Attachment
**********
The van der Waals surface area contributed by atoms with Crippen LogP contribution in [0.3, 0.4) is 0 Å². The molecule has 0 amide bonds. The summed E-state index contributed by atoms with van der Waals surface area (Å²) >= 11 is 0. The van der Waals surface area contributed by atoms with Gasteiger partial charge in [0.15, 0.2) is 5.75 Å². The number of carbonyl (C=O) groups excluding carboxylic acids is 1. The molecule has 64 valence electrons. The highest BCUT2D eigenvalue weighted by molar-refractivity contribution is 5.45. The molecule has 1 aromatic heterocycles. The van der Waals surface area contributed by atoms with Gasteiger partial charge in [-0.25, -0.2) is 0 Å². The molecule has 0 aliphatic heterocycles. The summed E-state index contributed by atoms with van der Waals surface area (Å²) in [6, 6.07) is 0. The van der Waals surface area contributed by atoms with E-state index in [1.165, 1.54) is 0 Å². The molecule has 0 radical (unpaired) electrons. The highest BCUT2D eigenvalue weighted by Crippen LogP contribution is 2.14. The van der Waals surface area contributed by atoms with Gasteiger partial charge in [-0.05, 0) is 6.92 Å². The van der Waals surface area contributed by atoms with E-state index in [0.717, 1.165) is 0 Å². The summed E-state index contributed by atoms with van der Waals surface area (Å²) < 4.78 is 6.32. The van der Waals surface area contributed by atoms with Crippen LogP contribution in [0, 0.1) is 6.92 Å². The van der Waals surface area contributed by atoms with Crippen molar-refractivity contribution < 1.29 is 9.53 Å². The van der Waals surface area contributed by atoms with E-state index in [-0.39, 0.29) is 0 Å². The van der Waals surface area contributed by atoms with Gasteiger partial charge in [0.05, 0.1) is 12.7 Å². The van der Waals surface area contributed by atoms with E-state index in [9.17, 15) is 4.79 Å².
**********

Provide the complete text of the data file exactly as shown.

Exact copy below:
The van der Waals surface area contributed by atoms with Crippen LogP contribution in [0.3, 0.4) is 0 Å². The molecule has 0 amide bonds. The summed E-state index contributed by atoms with van der Waals surface area (Å²) >= 11 is 0. The van der Waals surface area contributed by atoms with Gasteiger partial charge in [0.15, 0.2) is 5.75 Å². The number of carbonyl (C=O) groups excluding carboxylic acids is 1. The molecule has 64 valence electrons. The highest BCUT2D eigenvalue weighted by molar-refractivity contribution is 5.45. The molecule has 1 aromatic heterocycles. The van der Waals surface area contributed by atoms with Gasteiger partial charge in [-0.25, -0.2) is 0 Å². The molecule has 0 aliphatic heterocycles. The summed E-state index contributed by atoms with van der Waals surface area (Å²) in [6, 6.07) is 0. The van der Waals surface area contributed by atoms with E-state index in [1.165, 1.54) is 0 Å². The molecule has 0 radical (unpaired) electrons. The highest BCUT2D eigenvalue weighted by Crippen LogP contribution is 2.14. The van der Waals surface area contributed by atoms with Gasteiger partial charge in [-0.05, 0) is 6.92 Å². The van der Waals surface area contributed by atoms with E-state index in [0.717, 1.165) is 0 Å². The summed E-state index contributed by atoms with van der Waals surface area (Å²) < 4.78 is 6.32. The van der Waals surface area contributed by atoms with Crippen LogP contribution in [0, 0.1) is 6.92 Å². The van der Waals surface area contributed by atoms with Crippen molar-refractivity contribution < 1.29 is 9.53 Å². The van der Waals surface area contributed by atoms with E-state index in [-0.39, 0.29) is 0 Å². The van der Waals surface area contributed by atoms with Gasteiger partial charge in [0.05, 0.1) is 12.7 Å². The van der Waals surface area contributed by atoms with E-state index in [9.17, 15) is 4.79 Å².